- Skateboard is extremely helpful for planning & designing variable fonts.
You can get more-detailed documentation about RoboFont extensions at robofont.com/documentation/extensions/.
Additional macOS apps that are espcially useful with RoboFont 🔗
VS Code is an excellent code editor, file explorer, Git client, and terminal, all built into one elegant package. I nearly always have a project open in a VS Code workspace while I’m working in RoboFont. This is entirely optional, but if you’re doing a mix of scripting, font building, and Git versioning, it is so handy to one place to many all these technical bits.
Paste gives you access to your Clipboard History, which is helpful in many situations (email, code, interface design, etc etc), but also handy in RoboFont. You can copy a couple of contours, then (if you remember the order you copied things in) paste them as needed. Hard to explain, but very handy.
Divvy allows you to easily set the sizing of windows without dragging things around manually. This is helpful in lots of scenarios beyond type design, but especially nice in a multi-window app like RoboFont. Set up some global shortcuts to make this even quicker! There are other "window manager" apps for Mac, but this one offers my preferred balance of simplicity and power.
Dark Mode in RoboFont 🔗
Sometimes, it’s nice to work in the evening without blasting your eyes with a ton of bright light. Luckily, RoboFont settings allow you to get a pretty serviceable dark mode in two steps:
- You can use this script as a “Start Up Script” (see script for instructions) to automatically set a light/dark mode each time you start RoboFont, based on your macOS preferences. If you change the macOS preference and want to update light/dark mode, you can also run the script without restarting RoboFont.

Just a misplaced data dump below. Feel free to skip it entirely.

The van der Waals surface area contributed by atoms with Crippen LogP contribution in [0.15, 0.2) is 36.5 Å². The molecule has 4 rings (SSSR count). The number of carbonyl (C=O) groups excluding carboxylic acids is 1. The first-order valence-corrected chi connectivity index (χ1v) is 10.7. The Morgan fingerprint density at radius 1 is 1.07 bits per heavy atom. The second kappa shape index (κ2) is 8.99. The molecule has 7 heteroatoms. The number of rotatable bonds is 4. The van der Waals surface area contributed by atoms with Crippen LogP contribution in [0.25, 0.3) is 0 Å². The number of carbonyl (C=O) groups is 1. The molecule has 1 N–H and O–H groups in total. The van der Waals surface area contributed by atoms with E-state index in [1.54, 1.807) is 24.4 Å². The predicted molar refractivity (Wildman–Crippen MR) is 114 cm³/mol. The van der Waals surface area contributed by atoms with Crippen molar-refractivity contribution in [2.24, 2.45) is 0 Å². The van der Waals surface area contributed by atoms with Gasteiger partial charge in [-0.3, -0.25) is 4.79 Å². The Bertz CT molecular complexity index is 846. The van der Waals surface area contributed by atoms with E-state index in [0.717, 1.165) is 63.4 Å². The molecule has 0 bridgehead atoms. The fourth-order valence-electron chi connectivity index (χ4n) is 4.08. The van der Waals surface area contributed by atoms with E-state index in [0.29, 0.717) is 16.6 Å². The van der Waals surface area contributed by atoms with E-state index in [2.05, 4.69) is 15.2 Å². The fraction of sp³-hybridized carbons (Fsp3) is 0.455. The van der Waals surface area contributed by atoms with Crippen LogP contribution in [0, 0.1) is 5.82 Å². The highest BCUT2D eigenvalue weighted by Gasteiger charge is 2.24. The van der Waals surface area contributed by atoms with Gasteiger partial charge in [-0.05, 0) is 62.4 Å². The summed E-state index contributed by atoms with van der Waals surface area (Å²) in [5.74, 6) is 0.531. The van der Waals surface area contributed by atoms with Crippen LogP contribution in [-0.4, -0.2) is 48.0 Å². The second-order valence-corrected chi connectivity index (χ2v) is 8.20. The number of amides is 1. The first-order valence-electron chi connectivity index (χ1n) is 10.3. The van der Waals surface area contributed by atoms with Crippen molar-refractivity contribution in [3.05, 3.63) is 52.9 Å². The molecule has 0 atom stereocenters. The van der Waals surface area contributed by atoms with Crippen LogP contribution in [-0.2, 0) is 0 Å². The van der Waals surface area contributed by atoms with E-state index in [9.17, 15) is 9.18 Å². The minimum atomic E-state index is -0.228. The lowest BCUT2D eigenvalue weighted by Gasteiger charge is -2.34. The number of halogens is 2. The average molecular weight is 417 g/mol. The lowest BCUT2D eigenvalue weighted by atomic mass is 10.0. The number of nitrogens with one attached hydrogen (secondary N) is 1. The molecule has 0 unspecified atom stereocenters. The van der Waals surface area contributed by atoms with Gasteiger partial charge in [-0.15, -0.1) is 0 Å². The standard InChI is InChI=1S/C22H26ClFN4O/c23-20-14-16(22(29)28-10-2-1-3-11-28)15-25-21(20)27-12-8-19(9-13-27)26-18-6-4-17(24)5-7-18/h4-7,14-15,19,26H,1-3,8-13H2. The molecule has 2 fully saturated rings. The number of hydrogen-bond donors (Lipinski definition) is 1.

- If you also want a dark mode for the Glyph View (if you want dark mode, you will want this too), you can also install the Theme Editor extension, then use my “Dark Connor” theme or make your own.
Two drawing tips 🔗
So much can be (and is) written about drawing type, but here are two things that aren’t as obvious:
- Most of the time, it is helpful to work with the Glyph View and the Space Center side-by-side. Use Divvy (mentioned above) to set up 50% of your screen with a glyph, and the other 50% with the Space Center, then adjust the glyph while keeping an eye on the glyph in the context of spacing strings, at different scales, and/or more! I didn’t do this for a long time, but then I picked up the tip from James Edmonson (OHno Type Co) on Instagram, and it changed my life.
- Get familiar with using the Transform (T) tool, along with the modifier keys. This can be very unintuitive at fist, but becomes pretty powerful over time. I will try to make a video or say more about this at some point, because it can be easy to miss but seriously helpful.
Ask for help! 🔗
If you get stuck on a problem, chances are, someone will be happy to help you out. Sometimes, just the act of clearly writing out your problem will help you solve it on your own! This applies to basically all aspects of computers and software, but is particularly true in learning & using RoboFont and its associated tools.
Generally, if you run into an unexpected issue, open the Output Window (Python > Output Window, or Option+Command+o) and check for error messages.
- The RoboFont Forum has lots of existing questions & answers, and new questions are welcomed, and generally answered pretty quickly!
- Google your errors (if you have an error message, try pasting in the relevant part – usually the last line or two)
- Use GitHub Issues (this can be a little more advanced; try to find the relevant repo for a particular tool, if you have an issue with it)
- Twitter has it’s problems, but you can also learn a lot from the people there. You can mention me, @ArrowType, and I will either try to chip in or mention someone who might know more.
- Type Crit Crew is a collective of type designers (myself included) who have made free office hours bookable by folks who are seeking type critique or advice. Getting critique and talking with experts can be a bit daunting, but folks here are super kind, and you can learn so much in this way!
Happy RoboFonting. 🔗
There is a lot more that could be said about RoboFont, but hopefully this post is able to help you learn a few useful things you didn’t already know. Enjoy!